The Role Of The Physical Therapist And Dietary Information
- Because of its significance, nutritional wellness is a pillar of health. Food and hydration can impact a client’s physical performance, fatigue, mental health, tissue healing, pain, even autoimmune conditions.
- Dietary screening and basic recommendations are within the scope of practice of a physical therapist and personal trainer (such as myself), though specifics may vary by state. While I cannot give specific dietary recommendations for people with specific conditions (like type 2 diabetes; see a dietician), I can offer general, evidence-based recommendations utilizing reputable sources and my additional trainings (such as through CHEK, herbalism, and wild edibles) to assist with overall well-being. I screen all of my clients for a nutrient-dense, well-hydrated diet and assist them with considering modifications for their unique goals.
- If you are unable to work with me as a client, secondary to timing, finances etc, but would like a few starting points to research your own nutritional well-being, please see below.
–CHEK Institute Holistic Lifestyle Coaches and Practitioners, educated in nutrition and movement: https://chekinstitute.com/chek-holistic-lifestyle-coach-program/ (I am a CHEK practitioner)
–Harvard Healthy Plate: https://www.hsph.harvard.edu/nutritionsource/healthy-eating-plate/
- The Harvard Healthy Plate is evidence-based and not influenced by bias from food industry lobbyists.
–Health at Every Size (concepts include intuitive eating): Many resources are available, but I like this link because of the suggested resources at the end: https://www.thereallife-rd.com/2018/04/intuitive-eating-learning-resources/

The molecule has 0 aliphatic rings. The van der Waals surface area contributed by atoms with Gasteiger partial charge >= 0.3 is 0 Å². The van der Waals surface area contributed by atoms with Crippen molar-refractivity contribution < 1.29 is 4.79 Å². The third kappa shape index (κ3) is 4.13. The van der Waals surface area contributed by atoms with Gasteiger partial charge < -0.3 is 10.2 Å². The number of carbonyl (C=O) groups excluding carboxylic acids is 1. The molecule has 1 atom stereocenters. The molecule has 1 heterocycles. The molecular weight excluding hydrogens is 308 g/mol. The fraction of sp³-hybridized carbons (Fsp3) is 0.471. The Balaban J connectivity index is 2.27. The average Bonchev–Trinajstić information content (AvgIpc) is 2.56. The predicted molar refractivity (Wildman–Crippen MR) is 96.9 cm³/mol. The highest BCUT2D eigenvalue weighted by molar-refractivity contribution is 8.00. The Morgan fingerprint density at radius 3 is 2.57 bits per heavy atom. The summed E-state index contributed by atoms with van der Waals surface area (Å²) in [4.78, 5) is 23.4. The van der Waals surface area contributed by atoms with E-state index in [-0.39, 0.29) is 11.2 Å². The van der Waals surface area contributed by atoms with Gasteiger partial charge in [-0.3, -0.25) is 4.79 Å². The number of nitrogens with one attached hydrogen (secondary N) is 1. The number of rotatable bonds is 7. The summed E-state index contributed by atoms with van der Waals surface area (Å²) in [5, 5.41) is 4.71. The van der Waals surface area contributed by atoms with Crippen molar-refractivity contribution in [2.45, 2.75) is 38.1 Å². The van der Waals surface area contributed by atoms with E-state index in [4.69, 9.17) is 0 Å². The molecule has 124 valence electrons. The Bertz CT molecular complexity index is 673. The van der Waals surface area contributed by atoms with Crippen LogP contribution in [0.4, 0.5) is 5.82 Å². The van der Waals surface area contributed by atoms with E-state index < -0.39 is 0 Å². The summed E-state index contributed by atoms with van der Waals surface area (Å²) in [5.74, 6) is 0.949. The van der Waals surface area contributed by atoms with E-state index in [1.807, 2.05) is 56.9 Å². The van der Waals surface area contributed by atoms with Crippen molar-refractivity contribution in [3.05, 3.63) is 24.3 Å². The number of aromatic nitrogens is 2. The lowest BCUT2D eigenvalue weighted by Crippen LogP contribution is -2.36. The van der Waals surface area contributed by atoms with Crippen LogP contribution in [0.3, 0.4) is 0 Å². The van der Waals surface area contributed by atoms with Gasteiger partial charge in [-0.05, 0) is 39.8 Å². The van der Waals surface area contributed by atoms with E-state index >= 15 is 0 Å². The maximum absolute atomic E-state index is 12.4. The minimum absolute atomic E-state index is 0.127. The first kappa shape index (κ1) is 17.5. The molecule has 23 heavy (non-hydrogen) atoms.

–Mark Hyman, MD: https://drhyman.com/
-Dr. Joe Tatta, PT (DPT): A physical therapist that regularly discusses the dietary impacts on health and wellness. See his podcast. https://www.integrativepainscienceinstitute.com/
–Nutrition Advocacy: http://nutritionadvocacy.org/
- Provides information on state law and the scope of practice of various healing professions in terms of dietary health, some of which might surprise you
–Terry Wahls, MD (created a diet that has helped some with autoimmune disorders): https://terrywahls.com/
- Also see similar dietary topics such as the Autoimmune Protocol, ex: https://aiplifestyle.com/what-is-autoimmune-protocol-diet/
- Please note that though some might view “clean eating” concepts as harmful via promoting disordered eating or privileged by access and availability, for others it is legitimate and necessary disease management
–Weston A. Price Foundation: https://www.westonaprice.org/
Local (Chicago-ish) Resources:
–The Resiliency Institute (TRI), teaches classes on permaculture and wild edibles: http://www.theresiliencyinstitute.net/
–Loveren Collections, establishing local healing gardens and leads foraging (and feasting) workshops: https://www.loverencollections.com/
-Consider local farmers markets and CSAs for educational opportunities as well as whole, nutrient-dense food offerings
-Consider converting your grass lawns to gardens for food (both human and pollinators), see TRI and https://www.foodnotlawns.com/
The above content is written by Dr. Allison Mitch, PT (DPT), sexuality counselor and educator (in supervision); copyright protected, please cite accordingly. The picture is from Pexels. To work with me or for more information, please email firstname.lastname@example.org
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*Please note that none of the above information is specific medical advice, but is meant as educational information only. If you have concerns about your health, please contact a trusted healthcare professional*